Cedar as a whole wood is used for many purposes including goat fencing and decks. However, its use extends to shavings obtained from it. They make excellent bedding material that not only helps to manage goat waste but also helps to ward off pests such as snakes and insects due to the oil the shaving contains.
Cedar shaving oil serves as a natural deodorant that helps to mask the odor of animal waste. They also help to conserve heat during winter.
Sand is not necessarily a bedding material, but some goats prefer to lay on the sand than any other material. It makes drainage easy as you do not have to routinely wash it to remove goat waste. However, it can absorb goat urine so much that the environment begins to smell.
Sand works best when it is secondary bedding, that is, another bedding material is laid atop it.
How to Deal with the Stink in your Goat Shelter
The prospect of using bedding materials is amazing. It saves you an enormous amount of time spent cleaning the floor. This also protects your herd from pathogens. However, it is important to point out that the use of bedding material does not eliminate the need to regularly clean. In fact, you need to keep to a schedule when you begin using bedding materials. Once they get soiled there is a limit to which they can absorb goat waste.
All beddings, including cedar, pine, and all scented shavings you can think of will soon begin to ooze an offensive odor. Once they have had their limit of goat poop and urine. The ammonia in the animal waste builds up over time and needs to be removed from the shed to allow fresh air in.
To maintain good hygiene in and around the shelter, you may need the following.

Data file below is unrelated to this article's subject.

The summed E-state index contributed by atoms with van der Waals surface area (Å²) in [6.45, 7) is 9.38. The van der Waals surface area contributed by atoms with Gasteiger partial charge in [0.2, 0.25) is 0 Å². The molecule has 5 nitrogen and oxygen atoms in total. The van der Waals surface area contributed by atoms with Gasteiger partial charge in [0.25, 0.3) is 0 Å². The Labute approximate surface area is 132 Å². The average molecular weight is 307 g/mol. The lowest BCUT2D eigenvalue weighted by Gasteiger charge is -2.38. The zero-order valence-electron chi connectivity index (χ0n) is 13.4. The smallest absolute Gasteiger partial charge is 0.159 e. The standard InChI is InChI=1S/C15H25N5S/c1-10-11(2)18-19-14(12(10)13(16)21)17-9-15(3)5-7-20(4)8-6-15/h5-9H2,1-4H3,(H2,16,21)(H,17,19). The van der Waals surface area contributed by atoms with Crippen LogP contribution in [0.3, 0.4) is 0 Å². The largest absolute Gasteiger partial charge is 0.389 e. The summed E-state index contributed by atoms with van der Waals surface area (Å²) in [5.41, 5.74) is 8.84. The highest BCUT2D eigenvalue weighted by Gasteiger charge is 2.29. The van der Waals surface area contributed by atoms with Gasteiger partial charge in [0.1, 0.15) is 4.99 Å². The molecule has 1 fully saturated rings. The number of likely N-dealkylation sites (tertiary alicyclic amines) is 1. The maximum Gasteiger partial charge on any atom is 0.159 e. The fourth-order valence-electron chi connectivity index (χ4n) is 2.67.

Fresheners are substances you can use in the shelter to keep the offensive odor of ammonia to the minimum, especially when you are unable to clean out the shelter just yet. They help to make the shelter more pleasant to stay in even after you have cleaned.
Stall Dry Absorbent & Deodorizer is an example of a freshener. It helps minimize the stress of constantly cleaning out the shed and saves you the cost of purchasing bedding materials. With it, you can have a dry goat shelter, devoid of offensive smell, and safe for your goats.
To thoroughly clean the shelter, you will need many items including shovels, brooms, disinfectants, and water. However, the most important of them all, arguably, is a hauling cart. After you’ve held off on cleaning for so long, adding layers to the bedding material that it has become so thick, you need something that will make moving it easier.
Polar Trailer Hauling Cart serves as your companion and helper in moving bedding materials from the shed to wherever you wish to dispose of them. It is rugged, has shielded ball bearings, and wide track rubber tires. It can take as much as 400 pounds of load at once.
Dispose of the old goat bedding
This step, in cleaning and maintaining hygiene in and around the shelter involves removing the old bedding and transporting them to a safe distance from the shelter. Most goat keepers prefer to use the old bedding for other agricultural purposes.
Mulching is the covering of the soil surface with materials, synthetic or biological. This helps preserve nutrients, moisture, and reduce plant competition with weeds for sunlight. Old bedding materials can be used for mulching and they have the added advantage of providing more organic nutrients to the soil.
Old bedding materials help to improve the soil structure and texture when added to the soil. Bedding material such as sawdust holds an enormous amount of ammonia, a compound that contains nitrogen, responsible for the healthy greenery of plants.
Old bedding materials adapted to the soil, especially ones with low fertility, helps to improve the biological activity in the soil and increase the fertility profile of the soil.
The use of bedding materials in goat sheds and shelters is a win-win for both goat keepers and goats. The goats get to be comfortable on soft cushions. They have a steady supply of heat when the weather is cold, and have no moisture on their hooves.
On the other hand, the goat keeper does not have to wash the shelter floor of urine and poop every day to maintain hygiene. Also, the old bedding materials can be used to improve the quality of life for plants in your garden or your goats’ range and pasture.